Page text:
In 1936, Joseph Stalin’s Terror was well underway. “By the spring of 1937, the composer’s brother-in-law, Vsevolod Frederiks, had been arrested, his sister Mariya exiled to Central Asia, and his mother-in-law, Sofya Varzar, sent to a labor camp.” [Fay 1414] Elena Konstantinovskaya, a translator with whom Shostakovich had had an affair, was arrested in 1935, though released the following year. [Wilson 553] His friend, composer Nikolai Zhilyayev, was not so lucky. He was arrested in 1937 and executed in 1938. [Fay 5522]
After the “Muddle Instead of Music” article in Pravda, Shostakovich, once so visible in the press with comments and articles, retreated into silence. [Fay 1401] Two years passed before the unveiling of another major work. [Fay 1422]
The history surrounding Shostakovich is so dramatic, it’s hard to hear the music on its own, particularly music written after the Pravda article. While I thought it important to understand the historical context of the symphonies, I often despaired of retaining the ability to listen with fresh ears.
It’s fairly easy to set aside Shostakovich’s public “Soviet speak” pronouncements about the Fifth Symphony, like this:
It was man, with all his sufferings, that I saw at the center of this work, lyrical from start to finish. The finale of the symphony resolves the tragically tense moments of the opening movements in a life-affirming, optimistic plan. [Fay 1483]
Nor do I want to rely on the oft-quoted passage from Testimony, as the provenance of the memoir claimed to be by Shostakovich remains a matter of debate:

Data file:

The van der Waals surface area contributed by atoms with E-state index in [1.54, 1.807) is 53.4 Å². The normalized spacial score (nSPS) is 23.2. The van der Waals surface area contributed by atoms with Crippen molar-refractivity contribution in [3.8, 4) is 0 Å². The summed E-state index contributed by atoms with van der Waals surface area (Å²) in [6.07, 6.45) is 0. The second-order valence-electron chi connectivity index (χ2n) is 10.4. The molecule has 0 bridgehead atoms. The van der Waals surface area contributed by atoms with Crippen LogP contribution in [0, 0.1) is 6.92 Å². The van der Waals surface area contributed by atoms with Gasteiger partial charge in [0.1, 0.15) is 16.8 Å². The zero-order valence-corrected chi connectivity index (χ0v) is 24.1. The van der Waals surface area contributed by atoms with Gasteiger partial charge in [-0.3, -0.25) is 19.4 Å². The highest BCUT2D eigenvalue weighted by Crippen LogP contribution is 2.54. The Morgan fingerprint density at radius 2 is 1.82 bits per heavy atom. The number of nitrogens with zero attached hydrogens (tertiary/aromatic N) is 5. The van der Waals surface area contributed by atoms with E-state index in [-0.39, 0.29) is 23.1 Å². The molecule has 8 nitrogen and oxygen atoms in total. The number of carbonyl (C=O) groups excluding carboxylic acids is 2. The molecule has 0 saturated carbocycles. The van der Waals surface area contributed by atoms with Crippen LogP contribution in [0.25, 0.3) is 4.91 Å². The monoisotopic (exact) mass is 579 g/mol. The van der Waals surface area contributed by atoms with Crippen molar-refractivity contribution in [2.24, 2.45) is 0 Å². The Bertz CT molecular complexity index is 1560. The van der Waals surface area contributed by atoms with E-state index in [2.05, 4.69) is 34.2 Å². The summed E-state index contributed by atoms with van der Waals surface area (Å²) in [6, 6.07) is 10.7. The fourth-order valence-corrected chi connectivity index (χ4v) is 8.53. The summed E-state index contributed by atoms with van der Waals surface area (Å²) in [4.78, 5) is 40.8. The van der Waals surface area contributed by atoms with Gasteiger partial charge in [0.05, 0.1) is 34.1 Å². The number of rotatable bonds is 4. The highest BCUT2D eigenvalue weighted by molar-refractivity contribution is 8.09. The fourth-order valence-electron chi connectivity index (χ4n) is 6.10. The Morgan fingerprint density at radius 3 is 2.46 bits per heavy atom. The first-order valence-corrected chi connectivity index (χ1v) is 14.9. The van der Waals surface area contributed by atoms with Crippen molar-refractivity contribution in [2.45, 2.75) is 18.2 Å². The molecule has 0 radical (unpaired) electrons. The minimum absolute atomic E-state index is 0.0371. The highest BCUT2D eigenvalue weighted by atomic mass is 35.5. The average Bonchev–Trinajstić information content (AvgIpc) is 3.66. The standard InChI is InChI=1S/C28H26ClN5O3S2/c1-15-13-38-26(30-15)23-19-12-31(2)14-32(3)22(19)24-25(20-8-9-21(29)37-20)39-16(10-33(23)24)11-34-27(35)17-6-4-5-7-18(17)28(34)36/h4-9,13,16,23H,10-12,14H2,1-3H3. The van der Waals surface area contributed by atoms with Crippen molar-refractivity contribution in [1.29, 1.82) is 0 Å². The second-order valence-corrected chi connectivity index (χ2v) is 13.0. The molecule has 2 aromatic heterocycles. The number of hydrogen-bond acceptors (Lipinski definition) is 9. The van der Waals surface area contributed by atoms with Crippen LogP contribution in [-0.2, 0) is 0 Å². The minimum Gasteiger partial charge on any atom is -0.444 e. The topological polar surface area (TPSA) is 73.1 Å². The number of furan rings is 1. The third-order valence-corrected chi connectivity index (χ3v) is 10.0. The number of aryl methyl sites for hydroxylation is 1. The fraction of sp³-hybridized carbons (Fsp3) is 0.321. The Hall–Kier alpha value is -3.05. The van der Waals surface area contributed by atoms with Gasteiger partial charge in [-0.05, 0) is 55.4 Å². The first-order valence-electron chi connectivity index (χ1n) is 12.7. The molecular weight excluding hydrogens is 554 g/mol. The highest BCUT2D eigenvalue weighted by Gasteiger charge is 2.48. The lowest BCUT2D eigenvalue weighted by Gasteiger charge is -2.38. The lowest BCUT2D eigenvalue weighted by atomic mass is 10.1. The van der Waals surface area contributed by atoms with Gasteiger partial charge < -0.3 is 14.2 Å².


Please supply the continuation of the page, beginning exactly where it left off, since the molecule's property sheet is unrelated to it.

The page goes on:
I think it is clear to everyone what happens in the Fifth. The rejoicing is forced, created under threat, as in Boris Godunov. It’s as if someone were beating you with a stick and saying, “Your business is rejoicing, your business is rejoicing,” and you rise, shaky, and go marching off, muttering, “Our business is rejoicing, our business is rejoicing.” [Fay 4476, quoting Testimony 183]
After all, as Karen Khachaturian recounted, “Shostakovich hated being asked questions about his music . . . . When asked, ‘what did you want to say in this work?’ he would answer, ‘I’ve said what I’ve said.'” [Wilson 423-4]
And speak it did:
One witness recalled that men and women cried openly during the Largo, another that as the finale progressed, the listeners began to rise to their feet, one by one, giving release at the end to a deafening ovation as Mravinsky waved the score over his head. [Fay 1444]
I’d have been content to leave it there, sharing in the exaltation of that moment, had not indefatigable musicological investigators, worthy of the best forensic sleuths, uncovered possible messages encoded in the music itself.
Not long before Shostakovich began work on the Fifth Symphony, he wrote Four Romances on Poems by Pushkin. [Fay 1416] (Alexander Pushkin, it should be known, ran into trouble with his Tsar and was subject to severe censorship of his work.) As the first public performance of Four Romances didn’t occur until 1940 [Wilson 153], few if any could have known that, in the symphony’s finale, Shostakovich quoted from the last two lines of his setting of Pushkin’s Regeneration.
Just as Shostakovich preferred to let his music speak, so too may Regeneration speak for itself:
An artist-barbarian with a drowsy brush
Blackens over the painting of a genius
And senselessly draws on top of it
His own illegitimate designs.
But over the years the foreign paint
Flakes away like old scales,
And the genius’s work appears again
Before us in its former beauty.
Thus do delusions vanish
From my worried soul,
And in their place visions arise
Of pure, original days.